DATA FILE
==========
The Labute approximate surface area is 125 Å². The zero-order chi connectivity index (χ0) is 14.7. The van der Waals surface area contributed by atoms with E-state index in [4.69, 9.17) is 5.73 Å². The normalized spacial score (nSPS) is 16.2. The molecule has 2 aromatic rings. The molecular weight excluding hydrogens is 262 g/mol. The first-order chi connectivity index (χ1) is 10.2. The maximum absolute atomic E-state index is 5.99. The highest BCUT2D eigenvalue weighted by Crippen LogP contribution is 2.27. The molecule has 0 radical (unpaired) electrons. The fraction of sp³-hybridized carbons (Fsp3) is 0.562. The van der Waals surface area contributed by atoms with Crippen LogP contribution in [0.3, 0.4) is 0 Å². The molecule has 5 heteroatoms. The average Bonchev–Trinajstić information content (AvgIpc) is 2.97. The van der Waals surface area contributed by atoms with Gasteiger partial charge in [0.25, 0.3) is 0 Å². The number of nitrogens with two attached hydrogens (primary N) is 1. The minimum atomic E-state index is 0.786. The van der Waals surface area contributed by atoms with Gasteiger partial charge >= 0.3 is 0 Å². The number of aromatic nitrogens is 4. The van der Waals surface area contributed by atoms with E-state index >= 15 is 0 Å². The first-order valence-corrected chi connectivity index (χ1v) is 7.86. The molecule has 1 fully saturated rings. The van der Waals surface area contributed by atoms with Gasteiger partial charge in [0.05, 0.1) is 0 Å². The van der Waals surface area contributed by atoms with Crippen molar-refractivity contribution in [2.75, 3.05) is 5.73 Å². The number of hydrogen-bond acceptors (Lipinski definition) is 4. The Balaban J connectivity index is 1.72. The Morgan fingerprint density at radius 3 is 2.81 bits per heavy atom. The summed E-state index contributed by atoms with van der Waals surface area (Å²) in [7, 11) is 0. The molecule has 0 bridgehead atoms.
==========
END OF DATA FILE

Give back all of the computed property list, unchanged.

The Labute approximate surface area is 125 Å². The zero-order chi connectivity index (χ0) is 14.7. The van der Waals surface area contributed by atoms with E-state index in [4.69, 9.17) is 5.73 Å². The normalized spacial score (nSPS) is 16.2. The molecule has 2 aromatic rings. The molecular weight excluding hydrogens is 262 g/mol. The first-order chi connectivity index (χ1) is 10.2. The maximum absolute atomic E-state index is 5.99. The highest BCUT2D eigenvalue weighted by Crippen LogP contribution is 2.27. The molecule has 0 radical (unpaired) electrons. The fraction of sp³-hybridized carbons (Fsp3) is 0.562. The van der Waals surface area contributed by atoms with Crippen LogP contribution in [0.3, 0.4) is 0 Å². The molecule has 5 heteroatoms. The average Bonchev–Trinajstić information content (AvgIpc) is 2.97. The van der Waals surface area contributed by atoms with Gasteiger partial charge in [0.25, 0.3) is 0 Å². The number of nitrogens with two attached hydrogens (primary N) is 1. The minimum atomic E-state index is 0.786. The van der Waals surface area contributed by atoms with Gasteiger partial charge >= 0.3 is 0 Å². The number of aromatic nitrogens is 4. The van der Waals surface area contributed by atoms with E-state index >= 15 is 0 Å². The first-order valence-corrected chi connectivity index (χ1v) is 7.86. The molecule has 1 fully saturated rings. The van der Waals surface area contributed by atoms with Gasteiger partial charge in [0.05, 0.1) is 0 Å². The van der Waals surface area contributed by atoms with Crippen molar-refractivity contribution in [2.75, 3.05) is 5.73 Å². The number of hydrogen-bond acceptors (Lipinski definition) is 4. The Balaban J connectivity index is 1.72. The Morgan fingerprint density at radius 3 is 2.81 bits per heavy atom. The summed E-state index contributed by atoms with van der Waals surface area (Å²) in [7, 11) is 0. The molecule has 0 bridgehead atoms.